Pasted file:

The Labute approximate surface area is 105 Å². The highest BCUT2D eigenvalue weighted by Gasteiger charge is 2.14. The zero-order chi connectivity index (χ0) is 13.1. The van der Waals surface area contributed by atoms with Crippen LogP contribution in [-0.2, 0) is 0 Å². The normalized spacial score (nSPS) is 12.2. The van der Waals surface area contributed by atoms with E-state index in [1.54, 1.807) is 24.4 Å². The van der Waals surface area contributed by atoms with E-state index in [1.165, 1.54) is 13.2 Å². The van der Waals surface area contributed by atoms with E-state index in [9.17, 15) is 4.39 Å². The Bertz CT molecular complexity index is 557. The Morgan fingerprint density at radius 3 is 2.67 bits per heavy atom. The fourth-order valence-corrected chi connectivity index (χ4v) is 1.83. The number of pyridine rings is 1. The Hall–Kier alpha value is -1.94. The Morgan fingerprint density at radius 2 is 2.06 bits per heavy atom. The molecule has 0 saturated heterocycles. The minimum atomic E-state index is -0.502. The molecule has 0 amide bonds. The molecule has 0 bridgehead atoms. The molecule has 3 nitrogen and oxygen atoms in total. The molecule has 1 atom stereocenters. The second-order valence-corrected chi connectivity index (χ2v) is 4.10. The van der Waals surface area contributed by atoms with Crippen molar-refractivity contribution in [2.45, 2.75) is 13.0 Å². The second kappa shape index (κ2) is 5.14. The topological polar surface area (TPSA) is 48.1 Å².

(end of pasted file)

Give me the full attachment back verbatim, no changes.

The Labute approximate surface area is 105 Å². The highest BCUT2D eigenvalue weighted by Gasteiger charge is 2.14. The zero-order chi connectivity index (χ0) is 13.1. The van der Waals surface area contributed by atoms with Crippen LogP contribution in [-0.2, 0) is 0 Å². The normalized spacial score (nSPS) is 12.2. The van der Waals surface area contributed by atoms with E-state index in [1.54, 1.807) is 24.4 Å². The van der Waals surface area contributed by atoms with E-state index in [1.165, 1.54) is 13.2 Å². The van der Waals surface area contributed by atoms with E-state index in [9.17, 15) is 4.39 Å². The Bertz CT molecular complexity index is 557. The Morgan fingerprint density at radius 3 is 2.67 bits per heavy atom. The fourth-order valence-corrected chi connectivity index (χ4v) is 1.83. The number of pyridine rings is 1. The Hall–Kier alpha value is -1.94. The Morgan fingerprint density at radius 2 is 2.06 bits per heavy atom. The molecule has 0 saturated heterocycles. The minimum atomic E-state index is -0.502. The molecule has 0 amide bonds. The molecule has 0 bridgehead atoms. The molecule has 3 nitrogen and oxygen atoms in total. The molecule has 1 atom stereocenters. The second-order valence-corrected chi connectivity index (χ2v) is 4.10. The van der Waals surface area contributed by atoms with Crippen molar-refractivity contribution in [2.45, 2.75) is 13.0 Å². The second kappa shape index (κ2) is 5.14. The topological polar surface area (TPSA) is 48.1 Å².